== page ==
Charles Baudelaire is France’s most famous poet and the person who first coined the term “modernity.” He understood that something was changing in human consciousness with the rise of the 19th century city, of which Paris was the prime example. I think we’re at a turning point ourselves now, with the global ecological crisis and all the social and political upheaval we face. It seems to be time for a new translation of his most famous poem which talks about connections – or correspondences – between the human mind and the world.

Translation – 2019:

Nature is a temple whose columns are alive
And burst forth from time to time in garbled speech
Man wanders in a forest made of signs
That regard him with their knowing gaze.

Like long echoes mingling across space
Into a union darkling and profound
Vast as night and bright as clarity
All scents and sounds and colors answer, too.

For there are fragrances as cool as children’s flesh
As sweet as oboes, green as open plains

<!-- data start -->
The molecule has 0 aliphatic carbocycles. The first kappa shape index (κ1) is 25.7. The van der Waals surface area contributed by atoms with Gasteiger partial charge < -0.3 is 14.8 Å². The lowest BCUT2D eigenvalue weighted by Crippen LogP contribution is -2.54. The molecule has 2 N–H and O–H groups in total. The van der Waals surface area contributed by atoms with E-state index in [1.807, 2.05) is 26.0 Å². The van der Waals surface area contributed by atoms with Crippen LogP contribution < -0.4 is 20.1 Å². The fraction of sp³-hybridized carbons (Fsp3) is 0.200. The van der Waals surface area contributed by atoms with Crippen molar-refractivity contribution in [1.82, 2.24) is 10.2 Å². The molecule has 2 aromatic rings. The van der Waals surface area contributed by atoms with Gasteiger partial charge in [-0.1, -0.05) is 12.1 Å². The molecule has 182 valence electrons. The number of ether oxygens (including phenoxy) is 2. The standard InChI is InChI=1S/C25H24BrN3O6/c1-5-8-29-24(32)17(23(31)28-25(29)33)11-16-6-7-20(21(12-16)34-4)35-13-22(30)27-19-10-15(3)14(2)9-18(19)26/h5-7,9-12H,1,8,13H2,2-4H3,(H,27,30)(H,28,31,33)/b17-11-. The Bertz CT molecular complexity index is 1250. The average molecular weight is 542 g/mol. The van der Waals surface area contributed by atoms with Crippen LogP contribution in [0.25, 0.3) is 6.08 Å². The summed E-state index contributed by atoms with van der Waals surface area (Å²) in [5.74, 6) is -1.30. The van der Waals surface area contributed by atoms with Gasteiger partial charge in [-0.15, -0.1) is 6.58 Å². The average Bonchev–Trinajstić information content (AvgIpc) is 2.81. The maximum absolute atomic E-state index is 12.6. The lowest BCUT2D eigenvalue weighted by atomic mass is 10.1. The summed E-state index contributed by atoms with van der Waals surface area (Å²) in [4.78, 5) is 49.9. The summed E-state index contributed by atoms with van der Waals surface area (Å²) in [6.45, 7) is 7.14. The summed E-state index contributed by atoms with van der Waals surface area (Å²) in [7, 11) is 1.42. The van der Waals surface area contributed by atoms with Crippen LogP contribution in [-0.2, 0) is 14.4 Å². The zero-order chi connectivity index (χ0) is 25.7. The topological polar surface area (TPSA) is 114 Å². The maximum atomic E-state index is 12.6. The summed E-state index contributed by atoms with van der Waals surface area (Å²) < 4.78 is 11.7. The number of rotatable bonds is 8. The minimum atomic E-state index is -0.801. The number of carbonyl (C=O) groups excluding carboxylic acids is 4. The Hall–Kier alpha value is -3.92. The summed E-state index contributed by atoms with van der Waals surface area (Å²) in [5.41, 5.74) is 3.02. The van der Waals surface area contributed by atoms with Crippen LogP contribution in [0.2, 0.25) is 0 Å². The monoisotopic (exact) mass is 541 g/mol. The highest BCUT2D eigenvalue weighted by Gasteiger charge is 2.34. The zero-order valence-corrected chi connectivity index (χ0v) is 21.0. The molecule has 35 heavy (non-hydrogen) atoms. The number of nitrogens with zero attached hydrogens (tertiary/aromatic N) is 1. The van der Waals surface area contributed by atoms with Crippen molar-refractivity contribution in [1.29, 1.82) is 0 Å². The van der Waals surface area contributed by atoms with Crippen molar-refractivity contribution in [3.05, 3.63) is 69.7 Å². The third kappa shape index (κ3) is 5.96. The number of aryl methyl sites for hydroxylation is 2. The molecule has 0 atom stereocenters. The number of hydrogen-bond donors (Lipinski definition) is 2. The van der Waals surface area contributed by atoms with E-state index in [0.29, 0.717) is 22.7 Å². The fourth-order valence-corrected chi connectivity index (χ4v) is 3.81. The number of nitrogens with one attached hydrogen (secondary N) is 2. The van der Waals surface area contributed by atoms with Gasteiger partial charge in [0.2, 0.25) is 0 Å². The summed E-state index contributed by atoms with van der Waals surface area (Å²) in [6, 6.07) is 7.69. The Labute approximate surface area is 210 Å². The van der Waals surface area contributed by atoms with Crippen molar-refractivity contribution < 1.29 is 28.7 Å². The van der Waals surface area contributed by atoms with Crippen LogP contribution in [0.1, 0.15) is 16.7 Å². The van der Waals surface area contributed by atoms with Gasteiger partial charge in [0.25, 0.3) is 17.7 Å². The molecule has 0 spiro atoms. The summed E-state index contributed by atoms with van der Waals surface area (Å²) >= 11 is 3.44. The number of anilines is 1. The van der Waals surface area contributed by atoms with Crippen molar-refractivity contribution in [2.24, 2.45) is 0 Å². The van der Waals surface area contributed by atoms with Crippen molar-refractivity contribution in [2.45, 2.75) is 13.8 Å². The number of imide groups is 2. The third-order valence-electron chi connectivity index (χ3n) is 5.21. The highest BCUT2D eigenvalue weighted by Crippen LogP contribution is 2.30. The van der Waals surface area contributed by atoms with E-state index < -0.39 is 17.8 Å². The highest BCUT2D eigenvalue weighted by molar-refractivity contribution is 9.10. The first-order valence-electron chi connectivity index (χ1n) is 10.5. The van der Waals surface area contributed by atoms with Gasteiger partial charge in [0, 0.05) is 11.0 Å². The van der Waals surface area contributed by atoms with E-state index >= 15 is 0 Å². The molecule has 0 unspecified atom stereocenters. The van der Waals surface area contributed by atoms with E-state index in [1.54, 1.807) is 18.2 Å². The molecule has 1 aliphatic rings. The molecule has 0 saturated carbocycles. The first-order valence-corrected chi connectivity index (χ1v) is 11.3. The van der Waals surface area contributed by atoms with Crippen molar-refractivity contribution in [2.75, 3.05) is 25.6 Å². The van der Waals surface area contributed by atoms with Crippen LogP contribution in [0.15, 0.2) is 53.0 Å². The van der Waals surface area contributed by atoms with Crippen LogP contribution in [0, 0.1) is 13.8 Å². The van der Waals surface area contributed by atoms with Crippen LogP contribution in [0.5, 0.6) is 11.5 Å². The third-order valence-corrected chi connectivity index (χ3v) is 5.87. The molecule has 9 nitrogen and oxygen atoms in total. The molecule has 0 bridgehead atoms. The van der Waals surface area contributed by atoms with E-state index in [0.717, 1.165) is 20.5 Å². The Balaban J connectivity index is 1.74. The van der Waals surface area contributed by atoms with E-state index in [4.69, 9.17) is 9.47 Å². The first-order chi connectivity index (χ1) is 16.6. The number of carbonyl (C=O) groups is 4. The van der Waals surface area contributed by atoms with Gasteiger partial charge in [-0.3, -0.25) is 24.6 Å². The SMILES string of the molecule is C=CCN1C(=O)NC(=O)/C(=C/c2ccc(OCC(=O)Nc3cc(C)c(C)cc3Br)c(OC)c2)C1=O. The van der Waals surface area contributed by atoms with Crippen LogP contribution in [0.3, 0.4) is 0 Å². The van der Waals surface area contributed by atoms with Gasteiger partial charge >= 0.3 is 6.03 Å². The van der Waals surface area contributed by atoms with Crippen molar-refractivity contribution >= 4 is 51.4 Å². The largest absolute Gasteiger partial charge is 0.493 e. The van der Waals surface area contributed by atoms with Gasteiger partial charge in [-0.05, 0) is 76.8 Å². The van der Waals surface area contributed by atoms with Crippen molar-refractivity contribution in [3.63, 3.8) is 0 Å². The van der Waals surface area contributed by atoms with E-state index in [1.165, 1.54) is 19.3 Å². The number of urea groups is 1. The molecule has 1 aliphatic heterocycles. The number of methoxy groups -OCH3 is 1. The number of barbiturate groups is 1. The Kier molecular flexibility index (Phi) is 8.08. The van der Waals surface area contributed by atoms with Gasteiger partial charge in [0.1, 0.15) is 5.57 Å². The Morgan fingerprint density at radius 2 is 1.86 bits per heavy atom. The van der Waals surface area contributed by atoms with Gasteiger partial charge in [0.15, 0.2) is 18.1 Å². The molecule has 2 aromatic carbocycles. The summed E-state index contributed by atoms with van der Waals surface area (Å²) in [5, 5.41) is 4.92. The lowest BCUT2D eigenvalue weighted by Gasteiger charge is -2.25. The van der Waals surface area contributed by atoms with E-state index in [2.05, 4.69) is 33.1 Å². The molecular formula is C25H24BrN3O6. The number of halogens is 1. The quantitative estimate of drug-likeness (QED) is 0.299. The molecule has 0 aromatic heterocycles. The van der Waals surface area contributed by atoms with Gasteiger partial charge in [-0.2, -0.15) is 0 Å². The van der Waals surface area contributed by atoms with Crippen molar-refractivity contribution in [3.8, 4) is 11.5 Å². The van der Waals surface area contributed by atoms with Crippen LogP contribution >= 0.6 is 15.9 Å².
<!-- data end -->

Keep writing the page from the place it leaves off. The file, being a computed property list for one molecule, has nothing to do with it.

– and others rotten, rich, victorious

Bearing within them the expansion of infinite things
Like amber, like musk, like incense and resin
That sing the transport of the spirit and the sense.


French original – Baudelaire – 1857:


La Nature est un temple où de vivants piliers
Laissent parfois sortir de confuses paroles;
L’homme y passe à travers des forêts de symboles
Qui l’observent avec des regards familiers.

Comme de longs échos qui de loin se confondent
Dans une ténébreuse et profonde unité,
Vaste comme la nuit et comme la clarté,
Les parfums, les couleurs et les sons se répondent.

II est des parfums frais comme des chairs d’enfants,
Doux comme les hautbois, verts comme les prairies,
— Et d’autres, corrompus, riches et triomphants,

Ayant l’expansion des choses infinies,
Comme l’ambre, le musc, le benjoin et l’encens,
Qui chantent les transports de l’esprit et des sens.

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